Author(s): Young RL, Weinberg J, Vieira V, Ozonoff A, Webster TF
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Abstract Generalized additive models (GAMs) have distinct advantages over generalized linear models as they allow investigators to make inferences about associations between outcomes and predictors without placing parametric restrictions on the associations. The variable of interest is often smoothed using a locally weighted regression (LOESS) and the optimal span (degree of smoothing) can be determined by minimizing the Akaike Information Criterion (AIC). A natural hypothesis when using GAMs is to test whether the smoothing term is necessary or if a simpler model would suffice. The statistic of interest is the difference in deviances between models including and excluding the smoothed term. As approximate chi-square tests of this hypothesis are known to be biased, permutation tests are a reasonable alternative. We compare the type I error rates of the chi-square test and of three permutation test methods using synthetic data generated under the null hypothesis. In each permutation method a distribution of differences in deviances is obtained from 999 permuted datasets and the null hypothesis is rejected if the observed statistic falls in the upper 5\% of the distribution. One test is a conditional permutation test using the optimal span size for the observed data; this span size is held constant for all permutations. This test is shown to have an inflated type I error rate. Alternatively, the span size can be fixed a priori such that the span selection technique is not reliant on the observed data. This test is shown to be unbiased; however, the choice of span size is not clear. A third method is an unconditional permutation test where the optimal span size is selected for observed and permuted datasets. This test is unbiased though computationally intensive.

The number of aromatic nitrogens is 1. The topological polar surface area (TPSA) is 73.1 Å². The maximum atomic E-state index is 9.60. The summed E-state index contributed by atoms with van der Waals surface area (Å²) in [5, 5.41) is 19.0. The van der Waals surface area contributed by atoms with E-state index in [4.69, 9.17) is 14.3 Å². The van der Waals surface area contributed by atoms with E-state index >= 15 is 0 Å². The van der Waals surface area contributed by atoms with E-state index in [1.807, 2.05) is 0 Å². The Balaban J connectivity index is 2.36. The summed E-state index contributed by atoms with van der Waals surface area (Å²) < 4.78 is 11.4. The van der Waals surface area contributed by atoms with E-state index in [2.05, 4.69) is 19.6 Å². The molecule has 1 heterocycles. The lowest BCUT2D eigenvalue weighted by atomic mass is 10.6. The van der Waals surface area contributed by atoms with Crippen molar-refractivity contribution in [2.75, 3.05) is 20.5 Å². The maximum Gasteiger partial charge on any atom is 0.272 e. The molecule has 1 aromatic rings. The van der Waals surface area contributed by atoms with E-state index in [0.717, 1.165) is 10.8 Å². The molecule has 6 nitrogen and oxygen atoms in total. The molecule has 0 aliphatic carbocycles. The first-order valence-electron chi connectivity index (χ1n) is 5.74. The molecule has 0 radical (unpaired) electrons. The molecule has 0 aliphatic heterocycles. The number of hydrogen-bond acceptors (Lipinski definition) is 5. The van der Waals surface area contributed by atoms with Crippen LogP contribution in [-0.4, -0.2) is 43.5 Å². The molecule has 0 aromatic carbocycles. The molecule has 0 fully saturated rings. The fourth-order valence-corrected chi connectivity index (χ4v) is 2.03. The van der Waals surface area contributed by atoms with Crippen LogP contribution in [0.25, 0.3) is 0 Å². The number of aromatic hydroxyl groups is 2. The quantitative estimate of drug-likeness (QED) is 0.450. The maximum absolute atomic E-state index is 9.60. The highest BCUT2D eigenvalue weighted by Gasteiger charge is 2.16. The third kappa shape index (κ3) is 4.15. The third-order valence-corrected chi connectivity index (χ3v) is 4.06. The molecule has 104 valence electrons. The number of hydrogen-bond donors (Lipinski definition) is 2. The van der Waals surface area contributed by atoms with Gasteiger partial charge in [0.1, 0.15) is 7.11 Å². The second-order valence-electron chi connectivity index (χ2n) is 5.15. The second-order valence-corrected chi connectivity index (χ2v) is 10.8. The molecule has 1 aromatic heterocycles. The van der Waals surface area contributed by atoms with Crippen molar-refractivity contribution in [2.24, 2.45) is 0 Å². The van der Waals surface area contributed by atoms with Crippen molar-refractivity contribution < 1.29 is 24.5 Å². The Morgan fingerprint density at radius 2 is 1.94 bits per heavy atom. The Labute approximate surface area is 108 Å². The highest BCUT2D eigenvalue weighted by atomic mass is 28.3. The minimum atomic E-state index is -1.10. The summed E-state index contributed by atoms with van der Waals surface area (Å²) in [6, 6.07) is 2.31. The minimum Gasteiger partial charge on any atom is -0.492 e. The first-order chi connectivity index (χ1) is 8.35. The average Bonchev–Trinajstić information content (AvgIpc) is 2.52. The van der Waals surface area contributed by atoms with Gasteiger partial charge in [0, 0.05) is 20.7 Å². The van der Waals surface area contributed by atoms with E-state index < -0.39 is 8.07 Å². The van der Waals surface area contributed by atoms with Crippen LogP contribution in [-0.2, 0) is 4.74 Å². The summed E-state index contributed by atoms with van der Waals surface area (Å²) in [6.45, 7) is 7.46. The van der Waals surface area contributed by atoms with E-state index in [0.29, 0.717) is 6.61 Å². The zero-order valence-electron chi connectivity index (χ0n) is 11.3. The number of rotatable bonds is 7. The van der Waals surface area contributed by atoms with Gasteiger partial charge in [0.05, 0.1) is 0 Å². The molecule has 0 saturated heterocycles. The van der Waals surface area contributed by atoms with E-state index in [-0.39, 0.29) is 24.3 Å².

This article was published in Comput Stat Data Anal
and referenced in Journal of Biometrics & Biostatistics